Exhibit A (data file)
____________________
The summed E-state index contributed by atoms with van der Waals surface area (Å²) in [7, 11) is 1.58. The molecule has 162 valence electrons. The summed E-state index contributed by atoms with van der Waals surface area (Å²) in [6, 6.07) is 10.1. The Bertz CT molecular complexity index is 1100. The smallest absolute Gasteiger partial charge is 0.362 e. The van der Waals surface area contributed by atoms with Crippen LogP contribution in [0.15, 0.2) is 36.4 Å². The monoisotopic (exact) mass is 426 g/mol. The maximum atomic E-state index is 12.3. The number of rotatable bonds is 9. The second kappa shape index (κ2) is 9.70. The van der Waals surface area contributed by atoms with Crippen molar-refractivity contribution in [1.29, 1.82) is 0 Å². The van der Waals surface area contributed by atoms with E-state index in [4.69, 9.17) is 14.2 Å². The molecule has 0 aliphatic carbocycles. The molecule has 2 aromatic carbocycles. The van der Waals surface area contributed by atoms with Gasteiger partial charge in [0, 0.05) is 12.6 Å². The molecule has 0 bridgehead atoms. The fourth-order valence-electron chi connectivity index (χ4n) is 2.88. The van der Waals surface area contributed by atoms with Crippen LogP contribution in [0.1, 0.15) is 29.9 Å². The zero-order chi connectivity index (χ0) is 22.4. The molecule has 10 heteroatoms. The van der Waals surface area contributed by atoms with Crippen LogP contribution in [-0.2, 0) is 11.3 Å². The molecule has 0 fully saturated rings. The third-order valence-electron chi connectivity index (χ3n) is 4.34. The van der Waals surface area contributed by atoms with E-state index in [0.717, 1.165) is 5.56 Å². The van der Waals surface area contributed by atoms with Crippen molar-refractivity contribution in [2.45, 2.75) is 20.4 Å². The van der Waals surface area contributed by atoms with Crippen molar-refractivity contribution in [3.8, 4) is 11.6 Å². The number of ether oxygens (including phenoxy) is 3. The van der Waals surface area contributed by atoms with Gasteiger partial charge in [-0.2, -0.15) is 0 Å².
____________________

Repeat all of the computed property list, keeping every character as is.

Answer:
The summed E-state index contributed by atoms with van der Waals surface area (Å²) in [7, 11) is 1.58. The molecule has 162 valence electrons. The summed E-state index contributed by atoms with van der Waals surface area (Å²) in [6, 6.07) is 10.1. The Bertz CT molecular complexity index is 1100. The smallest absolute Gasteiger partial charge is 0.362 e. The van der Waals surface area contributed by atoms with Crippen LogP contribution in [0.15, 0.2) is 36.4 Å². The monoisotopic (exact) mass is 426 g/mol. The maximum atomic E-state index is 12.3. The number of rotatable bonds is 9. The second kappa shape index (κ2) is 9.70. The van der Waals surface area contributed by atoms with Crippen molar-refractivity contribution in [1.29, 1.82) is 0 Å². The van der Waals surface area contributed by atoms with E-state index in [4.69, 9.17) is 14.2 Å². The molecule has 0 aliphatic carbocycles. The molecule has 2 aromatic carbocycles. The van der Waals surface area contributed by atoms with Gasteiger partial charge in [0, 0.05) is 12.6 Å². The molecule has 0 bridgehead atoms. The fourth-order valence-electron chi connectivity index (χ4n) is 2.88. The van der Waals surface area contributed by atoms with Crippen LogP contribution in [0.1, 0.15) is 29.9 Å². The zero-order chi connectivity index (χ0) is 22.4. The molecule has 10 heteroatoms. The van der Waals surface area contributed by atoms with Crippen LogP contribution in [-0.2, 0) is 11.3 Å². The molecule has 0 fully saturated rings. The third-order valence-electron chi connectivity index (χ3n) is 4.34. The van der Waals surface area contributed by atoms with E-state index in [0.717, 1.165) is 5.56 Å². The van der Waals surface area contributed by atoms with Crippen molar-refractivity contribution in [2.45, 2.75) is 20.4 Å². The van der Waals surface area contributed by atoms with Crippen molar-refractivity contribution in [3.8, 4) is 11.6 Å². The number of ether oxygens (including phenoxy) is 3. The van der Waals surface area contributed by atoms with Gasteiger partial charge in [-0.2, -0.15) is 0 Å².